Quinoa and its dirty secret to local societies

quinoa sustainable

Quinoa is a healthy superfood filling up kitchen cupboards of ethical and vegetarian eaters, but quinoa comes at a high price for those in Peru and Bolivia,

If you’re a vegan or vegetarian or someone who is just trying to eat a little more consciously, you know that shopping can be something of a nightmare.

Taking into consideration food miles, sustainability, water footprints, animal-friendly production as well as making sure the food is organic and healthy is a minefield. So when something as tasty and low fat (I remember ‘superfood’ was being bandied about) as quinoa comes along it’s something of a blessing.

 

Quinoa is super high in protein

The fact it is high in protein is also perfect for those cutting out meat. However, new research has shown that affluent westerner’s love for quinoa is pushing up prices and denying Peruvians and Bolivians the crop which was once was a staple of the poor.

Since 2006, the price of quinoa has tripled and in Lima, Peru, the once unheard of grain now costs more than chicken. Overseas demand for the grain continues to grow which is all putting pressure on land in Peru and Bolivia that once produced a diverse range of crops to simply harvest quinoa.

Writing in the Guardian, investigative journalist Joanna Blythman states: “The quinoa trade is yet another troubling example of a damaging north-south exchange, with well-intentioned health and ethics-led consumers here unwittingly driving poverty there. It’s beginning to look like a cautionary tale of how a focus on exporting premium foods can damage the producer country’s food security. ”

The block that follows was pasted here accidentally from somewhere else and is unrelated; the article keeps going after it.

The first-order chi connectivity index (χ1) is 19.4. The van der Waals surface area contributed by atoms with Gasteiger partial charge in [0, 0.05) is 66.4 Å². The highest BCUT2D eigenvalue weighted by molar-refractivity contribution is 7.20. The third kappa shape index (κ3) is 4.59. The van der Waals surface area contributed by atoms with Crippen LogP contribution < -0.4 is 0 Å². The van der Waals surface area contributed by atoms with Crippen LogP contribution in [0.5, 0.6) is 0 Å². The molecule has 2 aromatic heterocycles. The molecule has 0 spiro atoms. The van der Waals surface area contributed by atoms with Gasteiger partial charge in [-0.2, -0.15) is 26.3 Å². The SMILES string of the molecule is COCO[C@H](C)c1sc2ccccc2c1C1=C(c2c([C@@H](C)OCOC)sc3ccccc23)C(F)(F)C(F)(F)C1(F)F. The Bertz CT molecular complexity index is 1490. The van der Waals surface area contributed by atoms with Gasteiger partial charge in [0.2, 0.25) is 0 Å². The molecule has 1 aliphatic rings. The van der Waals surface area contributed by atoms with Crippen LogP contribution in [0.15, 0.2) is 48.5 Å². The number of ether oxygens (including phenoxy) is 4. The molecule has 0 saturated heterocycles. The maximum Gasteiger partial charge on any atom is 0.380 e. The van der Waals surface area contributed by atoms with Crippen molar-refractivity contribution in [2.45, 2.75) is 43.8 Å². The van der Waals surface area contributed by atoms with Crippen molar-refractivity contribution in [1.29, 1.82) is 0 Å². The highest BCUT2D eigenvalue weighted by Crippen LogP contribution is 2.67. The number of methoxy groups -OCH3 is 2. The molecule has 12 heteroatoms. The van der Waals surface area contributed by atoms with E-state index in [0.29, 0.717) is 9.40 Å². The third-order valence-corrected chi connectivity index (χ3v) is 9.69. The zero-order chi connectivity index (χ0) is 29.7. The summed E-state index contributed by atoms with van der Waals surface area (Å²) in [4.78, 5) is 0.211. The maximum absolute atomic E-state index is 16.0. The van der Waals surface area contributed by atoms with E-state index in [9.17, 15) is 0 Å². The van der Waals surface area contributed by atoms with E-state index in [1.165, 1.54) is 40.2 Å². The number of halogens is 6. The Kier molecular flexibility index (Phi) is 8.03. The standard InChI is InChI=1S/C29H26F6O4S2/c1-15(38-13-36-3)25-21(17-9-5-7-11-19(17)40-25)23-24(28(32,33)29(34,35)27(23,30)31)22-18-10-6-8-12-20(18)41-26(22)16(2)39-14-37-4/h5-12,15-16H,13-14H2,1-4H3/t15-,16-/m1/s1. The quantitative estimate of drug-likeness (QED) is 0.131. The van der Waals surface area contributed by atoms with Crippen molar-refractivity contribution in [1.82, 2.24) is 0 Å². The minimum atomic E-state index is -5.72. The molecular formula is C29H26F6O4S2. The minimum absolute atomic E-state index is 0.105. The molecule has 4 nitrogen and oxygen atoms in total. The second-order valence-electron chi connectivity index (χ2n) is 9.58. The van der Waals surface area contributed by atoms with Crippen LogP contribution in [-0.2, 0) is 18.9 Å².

Another example that Blythman highlights is that Peruvian asparagus which is grown in the arid Ica region has depleted water resources on which the locals depend.

She also adds that soya production is now one of the two main causes of deforestation in South America along with cattle ranching. It is worth pointing out however that according to a UN report in 2006, 97% of soya production was used for animal feed and not to fill vegetarian’s fridges. Even so, the food insecurity caused by the rising popularity of Quinoa is troubling and highlights the need for a more localised approach to food production and consumption. Especially when we are importing from countries with high poverty rates.

For more on sustainable food see:

Eat Like A Sustainable Iranian

Globally, Obesity is Now More Deadlier than Hunger

7 Evergreen Books On Sustainable Food For Your New Year

Mushroom Farmers Start To Sprout Up In Iraq

Image of Tabbouleh Quinoa with Tomatoes via Shutterstock.com

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